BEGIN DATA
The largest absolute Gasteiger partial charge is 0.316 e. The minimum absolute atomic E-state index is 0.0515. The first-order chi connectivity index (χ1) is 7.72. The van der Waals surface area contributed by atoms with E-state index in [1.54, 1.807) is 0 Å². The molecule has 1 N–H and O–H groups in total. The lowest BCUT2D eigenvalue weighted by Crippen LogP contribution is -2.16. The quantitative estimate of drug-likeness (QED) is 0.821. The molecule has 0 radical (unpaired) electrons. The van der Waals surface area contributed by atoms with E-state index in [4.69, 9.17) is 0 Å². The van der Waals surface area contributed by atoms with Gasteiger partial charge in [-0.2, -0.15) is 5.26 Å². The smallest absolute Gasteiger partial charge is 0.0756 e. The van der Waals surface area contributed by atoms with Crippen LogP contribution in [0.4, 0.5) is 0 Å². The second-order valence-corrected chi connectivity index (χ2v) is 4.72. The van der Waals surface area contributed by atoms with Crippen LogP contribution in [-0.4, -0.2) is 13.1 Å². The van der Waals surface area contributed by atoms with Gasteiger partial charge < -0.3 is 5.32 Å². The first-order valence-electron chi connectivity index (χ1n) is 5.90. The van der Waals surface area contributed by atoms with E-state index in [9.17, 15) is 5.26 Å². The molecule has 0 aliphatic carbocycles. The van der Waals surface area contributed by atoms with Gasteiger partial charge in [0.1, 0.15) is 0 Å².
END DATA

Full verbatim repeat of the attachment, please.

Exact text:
The largest absolute Gasteiger partial charge is 0.316 e. The minimum absolute atomic E-state index is 0.0515. The first-order chi connectivity index (χ1) is 7.72. The van der Waals surface area contributed by atoms with E-state index in [1.54, 1.807) is 0 Å². The molecule has 1 N–H and O–H groups in total. The lowest BCUT2D eigenvalue weighted by Crippen LogP contribution is -2.16. The quantitative estimate of drug-likeness (QED) is 0.821. The molecule has 0 radical (unpaired) electrons. The van der Waals surface area contributed by atoms with E-state index in [4.69, 9.17) is 0 Å². The van der Waals surface area contributed by atoms with Gasteiger partial charge in [-0.2, -0.15) is 5.26 Å². The smallest absolute Gasteiger partial charge is 0.0756 e. The van der Waals surface area contributed by atoms with Crippen LogP contribution in [0.4, 0.5) is 0 Å². The second-order valence-corrected chi connectivity index (χ2v) is 4.72. The van der Waals surface area contributed by atoms with Crippen LogP contribution in [-0.4, -0.2) is 13.1 Å². The van der Waals surface area contributed by atoms with Gasteiger partial charge < -0.3 is 5.32 Å². The first-order valence-electron chi connectivity index (χ1n) is 5.90. The van der Waals surface area contributed by atoms with E-state index in [9.17, 15) is 5.26 Å². The molecule has 0 aliphatic carbocycles. The van der Waals surface area contributed by atoms with Gasteiger partial charge in [0.1, 0.15) is 0 Å².